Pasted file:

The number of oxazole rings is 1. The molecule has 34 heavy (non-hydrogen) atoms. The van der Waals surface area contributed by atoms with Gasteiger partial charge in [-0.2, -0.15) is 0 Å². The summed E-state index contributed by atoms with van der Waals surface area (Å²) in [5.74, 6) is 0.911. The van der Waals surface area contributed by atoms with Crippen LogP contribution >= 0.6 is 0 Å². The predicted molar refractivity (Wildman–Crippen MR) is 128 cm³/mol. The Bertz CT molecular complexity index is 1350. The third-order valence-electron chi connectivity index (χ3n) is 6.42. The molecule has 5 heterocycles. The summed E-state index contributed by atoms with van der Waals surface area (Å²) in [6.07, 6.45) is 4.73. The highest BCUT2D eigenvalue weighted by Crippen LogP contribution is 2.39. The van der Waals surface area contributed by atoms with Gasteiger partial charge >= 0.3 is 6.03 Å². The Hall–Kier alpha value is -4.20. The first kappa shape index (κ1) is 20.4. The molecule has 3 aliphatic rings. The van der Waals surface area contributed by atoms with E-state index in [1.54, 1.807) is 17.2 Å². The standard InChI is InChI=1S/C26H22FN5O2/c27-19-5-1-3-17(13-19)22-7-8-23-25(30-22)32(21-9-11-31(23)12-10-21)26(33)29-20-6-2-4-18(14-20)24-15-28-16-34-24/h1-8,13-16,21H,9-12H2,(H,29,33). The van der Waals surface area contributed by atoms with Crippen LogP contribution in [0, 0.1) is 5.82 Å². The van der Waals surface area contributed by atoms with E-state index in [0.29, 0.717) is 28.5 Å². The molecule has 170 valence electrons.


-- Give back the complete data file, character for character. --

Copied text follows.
The number of oxazole rings is 1. The molecule has 34 heavy (non-hydrogen) atoms. The van der Waals surface area contributed by atoms with Gasteiger partial charge in [-0.2, -0.15) is 0 Å². The summed E-state index contributed by atoms with van der Waals surface area (Å²) in [5.74, 6) is 0.911. The van der Waals surface area contributed by atoms with Crippen LogP contribution >= 0.6 is 0 Å². The predicted molar refractivity (Wildman–Crippen MR) is 128 cm³/mol. The Bertz CT molecular complexity index is 1350. The third-order valence-electron chi connectivity index (χ3n) is 6.42. The molecule has 5 heterocycles. The summed E-state index contributed by atoms with van der Waals surface area (Å²) in [6.07, 6.45) is 4.73. The highest BCUT2D eigenvalue weighted by Crippen LogP contribution is 2.39. The van der Waals surface area contributed by atoms with Gasteiger partial charge >= 0.3 is 6.03 Å². The Hall–Kier alpha value is -4.20. The first kappa shape index (κ1) is 20.4. The molecule has 3 aliphatic rings. The van der Waals surface area contributed by atoms with E-state index in [1.54, 1.807) is 17.2 Å². The standard InChI is InChI=1S/C26H22FN5O2/c27-19-5-1-3-17(13-19)22-7-8-23-25(30-22)32(21-9-11-31(23)12-10-21)26(33)29-20-6-2-4-18(14-20)24-15-28-16-34-24/h1-8,13-16,21H,9-12H2,(H,29,33). The van der Waals surface area contributed by atoms with Crippen LogP contribution in [0, 0.1) is 5.82 Å². The van der Waals surface area contributed by atoms with E-state index in [0.29, 0.717) is 28.5 Å². The molecule has 170 valence electrons.